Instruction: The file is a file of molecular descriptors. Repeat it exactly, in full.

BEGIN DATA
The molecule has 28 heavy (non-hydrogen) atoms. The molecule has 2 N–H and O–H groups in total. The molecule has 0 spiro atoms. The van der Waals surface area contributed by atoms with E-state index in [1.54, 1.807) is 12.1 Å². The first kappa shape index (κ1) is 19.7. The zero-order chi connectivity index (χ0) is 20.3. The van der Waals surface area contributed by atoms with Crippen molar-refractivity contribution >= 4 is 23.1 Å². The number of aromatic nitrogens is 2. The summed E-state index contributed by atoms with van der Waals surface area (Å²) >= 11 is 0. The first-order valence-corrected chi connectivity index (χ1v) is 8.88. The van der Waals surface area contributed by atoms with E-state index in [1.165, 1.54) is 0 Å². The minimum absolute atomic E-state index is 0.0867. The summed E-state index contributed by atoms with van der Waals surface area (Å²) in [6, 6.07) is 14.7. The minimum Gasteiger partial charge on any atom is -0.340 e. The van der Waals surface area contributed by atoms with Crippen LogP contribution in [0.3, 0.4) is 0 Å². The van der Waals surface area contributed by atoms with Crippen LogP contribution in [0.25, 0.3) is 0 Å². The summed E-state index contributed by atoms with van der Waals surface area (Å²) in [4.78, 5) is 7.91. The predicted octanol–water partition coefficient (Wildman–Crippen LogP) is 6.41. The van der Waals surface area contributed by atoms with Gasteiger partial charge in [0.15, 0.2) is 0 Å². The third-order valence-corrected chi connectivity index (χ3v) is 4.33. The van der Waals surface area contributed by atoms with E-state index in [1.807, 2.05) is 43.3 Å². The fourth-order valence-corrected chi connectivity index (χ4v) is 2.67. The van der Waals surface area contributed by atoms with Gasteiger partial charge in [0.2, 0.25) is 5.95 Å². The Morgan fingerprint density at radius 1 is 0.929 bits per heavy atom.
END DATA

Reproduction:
The molecule has 28 heavy (non-hydrogen) atoms. The molecule has 2 N–H and O–H groups in total. The molecule has 0 spiro atoms. The van der Waals surface area contributed by atoms with E-state index in [1.54, 1.807) is 12.1 Å². The first kappa shape index (κ1) is 19.7. The zero-order chi connectivity index (χ0) is 20.3. The van der Waals surface area contributed by atoms with Crippen molar-refractivity contribution >= 4 is 23.1 Å². The number of aromatic nitrogens is 2. The summed E-state index contributed by atoms with van der Waals surface area (Å²) >= 11 is 0. The first-order valence-corrected chi connectivity index (χ1v) is 8.88. The van der Waals surface area contributed by atoms with E-state index in [1.165, 1.54) is 0 Å². The minimum absolute atomic E-state index is 0.0867. The summed E-state index contributed by atoms with van der Waals surface area (Å²) in [6, 6.07) is 14.7. The minimum Gasteiger partial charge on any atom is -0.340 e. The van der Waals surface area contributed by atoms with Crippen LogP contribution in [0.3, 0.4) is 0 Å². The van der Waals surface area contributed by atoms with Crippen LogP contribution in [0.25, 0.3) is 0 Å². The summed E-state index contributed by atoms with van der Waals surface area (Å²) in [4.78, 5) is 7.91. The predicted octanol–water partition coefficient (Wildman–Crippen LogP) is 6.41. The van der Waals surface area contributed by atoms with Gasteiger partial charge in [0.15, 0.2) is 0 Å². The third-order valence-corrected chi connectivity index (χ3v) is 4.33. The van der Waals surface area contributed by atoms with E-state index in [1.807, 2.05) is 43.3 Å². The fourth-order valence-corrected chi connectivity index (χ4v) is 2.67. The van der Waals surface area contributed by atoms with Gasteiger partial charge in [0.2, 0.25) is 5.95 Å². The Morgan fingerprint density at radius 1 is 0.929 bits per heavy atom.